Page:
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HP denies direct sales increase

HP denies direct sales increase

Recent staff increase will not trigger a rise in direct accounts, print exec says

HP's local print boss has claimed a recent increase in its internal sales team will not trigger a rise in the number of its direct accounts.

According to a recent Computer Daily News article, HP enterprise Imaging and Printing Group (IPG) vice-president for Asia-Pacific and Japan, Kelly Tan, announced it had almost tripled its direct sales team in Australia during a media briefing in Beijing.

HP South Pacific vice-president of imaging, printing and consumer business, Christoph Schell, confirmed it had made 15 appointments since the end of last year. There are 30 people in its enterprise team in total. But he said only seven of the new staff went into its direct enterprise IPG business, with the remainder taking on partner support roles.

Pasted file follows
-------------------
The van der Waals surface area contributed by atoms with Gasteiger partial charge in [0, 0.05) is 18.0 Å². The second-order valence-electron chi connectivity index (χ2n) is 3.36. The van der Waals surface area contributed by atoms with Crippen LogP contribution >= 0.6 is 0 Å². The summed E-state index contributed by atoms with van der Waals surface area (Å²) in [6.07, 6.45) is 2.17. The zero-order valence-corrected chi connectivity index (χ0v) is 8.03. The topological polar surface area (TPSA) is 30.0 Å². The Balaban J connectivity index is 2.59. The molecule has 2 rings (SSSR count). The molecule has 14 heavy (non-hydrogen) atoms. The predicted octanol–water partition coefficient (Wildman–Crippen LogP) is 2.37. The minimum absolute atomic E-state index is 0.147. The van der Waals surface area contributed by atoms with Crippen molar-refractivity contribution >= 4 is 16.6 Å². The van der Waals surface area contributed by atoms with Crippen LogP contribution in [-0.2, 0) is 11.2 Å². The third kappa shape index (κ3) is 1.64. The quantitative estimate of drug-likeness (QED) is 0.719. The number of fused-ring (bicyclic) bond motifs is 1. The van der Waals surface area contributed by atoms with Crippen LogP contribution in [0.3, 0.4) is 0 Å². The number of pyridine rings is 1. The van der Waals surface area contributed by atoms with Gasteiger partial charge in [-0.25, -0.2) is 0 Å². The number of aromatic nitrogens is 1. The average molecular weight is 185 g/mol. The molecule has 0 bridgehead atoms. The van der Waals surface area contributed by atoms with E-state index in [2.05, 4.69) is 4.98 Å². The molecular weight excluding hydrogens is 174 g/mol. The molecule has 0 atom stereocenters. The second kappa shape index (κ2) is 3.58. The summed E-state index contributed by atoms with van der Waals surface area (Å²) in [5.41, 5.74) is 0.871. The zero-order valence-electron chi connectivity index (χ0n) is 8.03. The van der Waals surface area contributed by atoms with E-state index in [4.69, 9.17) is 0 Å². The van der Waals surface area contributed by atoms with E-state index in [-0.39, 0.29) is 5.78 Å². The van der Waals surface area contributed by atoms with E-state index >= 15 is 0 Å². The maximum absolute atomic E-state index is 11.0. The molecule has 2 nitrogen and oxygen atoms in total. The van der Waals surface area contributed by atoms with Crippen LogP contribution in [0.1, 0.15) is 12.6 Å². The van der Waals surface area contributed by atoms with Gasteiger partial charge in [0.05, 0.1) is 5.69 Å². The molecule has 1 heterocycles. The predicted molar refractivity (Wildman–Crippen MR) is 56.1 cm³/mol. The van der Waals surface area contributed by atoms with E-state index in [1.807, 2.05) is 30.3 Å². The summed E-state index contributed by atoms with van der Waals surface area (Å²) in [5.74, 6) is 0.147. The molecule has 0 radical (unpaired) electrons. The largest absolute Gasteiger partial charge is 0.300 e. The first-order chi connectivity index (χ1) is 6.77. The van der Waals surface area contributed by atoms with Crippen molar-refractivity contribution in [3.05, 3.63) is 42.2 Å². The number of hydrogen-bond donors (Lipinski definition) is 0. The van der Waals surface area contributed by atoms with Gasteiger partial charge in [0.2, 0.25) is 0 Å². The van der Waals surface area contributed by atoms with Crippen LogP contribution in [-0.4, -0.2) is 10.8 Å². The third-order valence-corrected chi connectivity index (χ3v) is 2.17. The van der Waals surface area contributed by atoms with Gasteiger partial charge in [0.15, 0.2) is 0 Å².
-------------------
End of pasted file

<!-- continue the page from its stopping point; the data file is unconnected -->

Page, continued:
"This reflects what we have been pushing with our channel partners over the last year," he said. "The copying/digital convergence business is a big opportunity for us to grow. We can only scale with partners."

Schell highlighted HP's new MFD range, Edgelink, as the catalyst for growth.

"These are the first ink-based copying products in the industry. We're hoping for big breakthroughs," he said.

In 2004, HP introduced an Enterprise Account Progam (EAP) across the IPG business to kick-start cost-per-page sales. As part of this strategy, it took up to 200 customers direct, representing up to 10 per cent of revenue. It currently has 162 direct accounts in Australia and New Zealand.

"When EAP was launched, there wasn't a lot of interest from partners to go in with HP on copy-based [cost per page] solutions. We had to make a call and decided to launch not only direct touch, but also direct fulfillment.

"This market has now changed: we've put a lot of R&D behind product support and have a complete platform. Now is the time to scale up and move from single digital market share to double digit. And we can't do this by ourselves."

For more on this story, check out the April 25 edition of ARN.


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